Legacies: A History Journal for Dallas and North Central Texas, Volume 16, Number 01, Spring, 2004 Page: 6
This periodical is part of the collection entitled: Legacies: a History Journal for Dallas and North Central Texas and was provided to The Portal to Texas History by the Dallas Historical Society.
The following text was automatically extracted from the image on this page using optical character recognition software:
BY MICHAEL V. HAZEL
he line between church and state has never
been an easy one to draw in the United States,
especially in African-American churches, where
congregations have traditionally looked to their
pastors for political leadership. One of the most
remarkable civil rights leaders in Dallas was the
Rev. Maynard H.Jackson, Sr., who in addition to
serving as pastor of the New Hope Baptist
Church also worked to organize black voters and
himself stood for elective office at a time when
such an act required great personal courage.
Born in New Orleans on May 3, 1894,
Maynard Holbrook Jackson moved to Dallas
three years later when his father, the Reverend
Alexander S. Jackson, became pastor of New
Hope Baptist Church. Among the oldest
African-American congregations in Dallas, New
Hope provided a prominent pulpit for Reverend
Jackson, who soon became an influential preacher
in the community.1 Meanwhile, Maynard
Jackson attended Dallas public schools and graduated
from the Colored High School in 1911.
Three years later he earned a degree from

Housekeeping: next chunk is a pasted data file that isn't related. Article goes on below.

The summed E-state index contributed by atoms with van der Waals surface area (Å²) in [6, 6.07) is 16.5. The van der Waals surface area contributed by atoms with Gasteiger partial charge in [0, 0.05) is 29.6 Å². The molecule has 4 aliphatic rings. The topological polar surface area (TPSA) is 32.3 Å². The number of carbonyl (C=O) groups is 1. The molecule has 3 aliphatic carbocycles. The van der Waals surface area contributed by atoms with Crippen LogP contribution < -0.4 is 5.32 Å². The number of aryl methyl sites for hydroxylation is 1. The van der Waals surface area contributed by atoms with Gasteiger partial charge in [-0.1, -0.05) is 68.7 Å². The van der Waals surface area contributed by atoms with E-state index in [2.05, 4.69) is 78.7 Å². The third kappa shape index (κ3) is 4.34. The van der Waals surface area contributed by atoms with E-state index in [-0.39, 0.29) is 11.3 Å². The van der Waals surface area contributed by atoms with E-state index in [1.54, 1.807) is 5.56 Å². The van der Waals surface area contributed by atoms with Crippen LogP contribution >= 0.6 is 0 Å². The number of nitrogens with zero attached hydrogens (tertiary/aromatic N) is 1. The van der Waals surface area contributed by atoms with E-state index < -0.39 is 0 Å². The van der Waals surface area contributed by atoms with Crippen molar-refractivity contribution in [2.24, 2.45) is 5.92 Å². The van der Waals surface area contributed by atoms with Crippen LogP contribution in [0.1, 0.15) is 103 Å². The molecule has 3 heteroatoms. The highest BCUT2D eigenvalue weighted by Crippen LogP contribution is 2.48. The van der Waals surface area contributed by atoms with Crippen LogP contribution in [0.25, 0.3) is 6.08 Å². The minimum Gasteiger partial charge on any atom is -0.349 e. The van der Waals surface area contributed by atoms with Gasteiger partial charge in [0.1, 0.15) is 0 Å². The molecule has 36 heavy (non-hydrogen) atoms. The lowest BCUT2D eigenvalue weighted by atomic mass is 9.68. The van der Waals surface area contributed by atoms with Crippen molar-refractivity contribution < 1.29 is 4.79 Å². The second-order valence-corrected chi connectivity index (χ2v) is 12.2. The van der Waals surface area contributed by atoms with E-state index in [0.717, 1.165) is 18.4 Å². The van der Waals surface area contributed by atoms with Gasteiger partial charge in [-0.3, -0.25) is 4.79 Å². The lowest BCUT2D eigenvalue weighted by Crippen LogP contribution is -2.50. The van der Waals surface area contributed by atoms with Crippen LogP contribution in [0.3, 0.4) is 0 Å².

Morehouse College in Atlanta.
After graduation,Jackson served as National
Field Secretary of the Foreign Mission Board of
the Baptist Church, a position which allowed
him to travel extensively along the west coast of
Africa. He then returned for graduate studies at
the University of Chicago and the Garrett
School ofTheology at Northwestern University,
where he earned a Bachelor of Divinity degree.2
In 1934 he succeeded his father as pastor of New
Hope Baptist Church.
Almost immediately Reverend Jackson
Rev. Maynard H. Jackson, Sr.
became active in efforts to organize African
Americans in Dallas to exercise their civil
rights. In 1935, as spokesman for the Dallas
Interdenominational Ministers' Alliance, an
organization of African-American ministers,
Jackson worked with the Negro Chamber of
Commerce to encourage African Americans
to register to vote. Up until now, he observed,
Here’s what’s next.
This issue can be searched. Note: Results may vary based on the legibility of text within the document.
Tools / Downloads
Get a copy of this page or view the extracted text.
Citing and Sharing
Basic information for referencing this web page. We also provide extended guidance on usage rights, references, copying or embedding.
Reference the current page of this Periodical.
Dallas Historical Society. Legacies: A History Journal for Dallas and North Central Texas, Volume 16, Number 01, Spring, 2004, periodical, 2004; (texashistory.unt.edu/ark:/67531/metapth35092/m1/8/: accessed October 17, 2017), University of North Texas Libraries, The Portal to Texas History, texashistory.unt.edu; crediting Dallas Historical Society.